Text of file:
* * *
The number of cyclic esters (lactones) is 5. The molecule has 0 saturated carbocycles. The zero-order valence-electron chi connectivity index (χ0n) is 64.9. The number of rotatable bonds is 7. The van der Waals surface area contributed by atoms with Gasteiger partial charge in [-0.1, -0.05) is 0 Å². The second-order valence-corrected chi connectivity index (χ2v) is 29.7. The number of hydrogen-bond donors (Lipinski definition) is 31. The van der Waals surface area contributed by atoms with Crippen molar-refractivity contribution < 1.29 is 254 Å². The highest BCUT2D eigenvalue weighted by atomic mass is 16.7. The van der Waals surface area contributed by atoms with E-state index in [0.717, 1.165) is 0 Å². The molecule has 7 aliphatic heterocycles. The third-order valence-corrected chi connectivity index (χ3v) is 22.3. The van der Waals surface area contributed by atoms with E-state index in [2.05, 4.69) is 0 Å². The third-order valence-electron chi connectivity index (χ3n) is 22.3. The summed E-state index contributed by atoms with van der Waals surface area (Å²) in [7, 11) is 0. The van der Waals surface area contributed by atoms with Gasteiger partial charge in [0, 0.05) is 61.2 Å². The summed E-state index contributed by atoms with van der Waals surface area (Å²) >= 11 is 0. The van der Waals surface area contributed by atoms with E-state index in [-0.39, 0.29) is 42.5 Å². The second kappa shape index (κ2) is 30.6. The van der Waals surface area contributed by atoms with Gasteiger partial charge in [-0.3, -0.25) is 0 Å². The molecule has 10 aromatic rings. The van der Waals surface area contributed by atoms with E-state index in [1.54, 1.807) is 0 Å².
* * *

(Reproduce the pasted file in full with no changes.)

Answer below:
The number of cyclic esters (lactones) is 5. The molecule has 0 saturated carbocycles. The zero-order valence-electron chi connectivity index (χ0n) is 64.9. The number of rotatable bonds is 7. The van der Waals surface area contributed by atoms with Gasteiger partial charge in [-0.1, -0.05) is 0 Å². The second-order valence-corrected chi connectivity index (χ2v) is 29.7. The number of hydrogen-bond donors (Lipinski definition) is 31. The van der Waals surface area contributed by atoms with Crippen molar-refractivity contribution < 1.29 is 254 Å². The highest BCUT2D eigenvalue weighted by atomic mass is 16.7. The van der Waals surface area contributed by atoms with E-state index in [0.717, 1.165) is 0 Å². The molecule has 7 aliphatic heterocycles. The third-order valence-corrected chi connectivity index (χ3v) is 22.3. The van der Waals surface area contributed by atoms with E-state index in [2.05, 4.69) is 0 Å². The third-order valence-electron chi connectivity index (χ3n) is 22.3. The summed E-state index contributed by atoms with van der Waals surface area (Å²) in [7, 11) is 0. The van der Waals surface area contributed by atoms with Gasteiger partial charge in [0, 0.05) is 61.2 Å². The summed E-state index contributed by atoms with van der Waals surface area (Å²) >= 11 is 0. The van der Waals surface area contributed by atoms with E-state index in [-0.39, 0.29) is 42.5 Å². The second kappa shape index (κ2) is 30.6. The van der Waals surface area contributed by atoms with Gasteiger partial charge in [-0.3, -0.25) is 0 Å². The molecule has 10 aromatic rings. The van der Waals surface area contributed by atoms with E-state index in [1.54, 1.807) is 0 Å².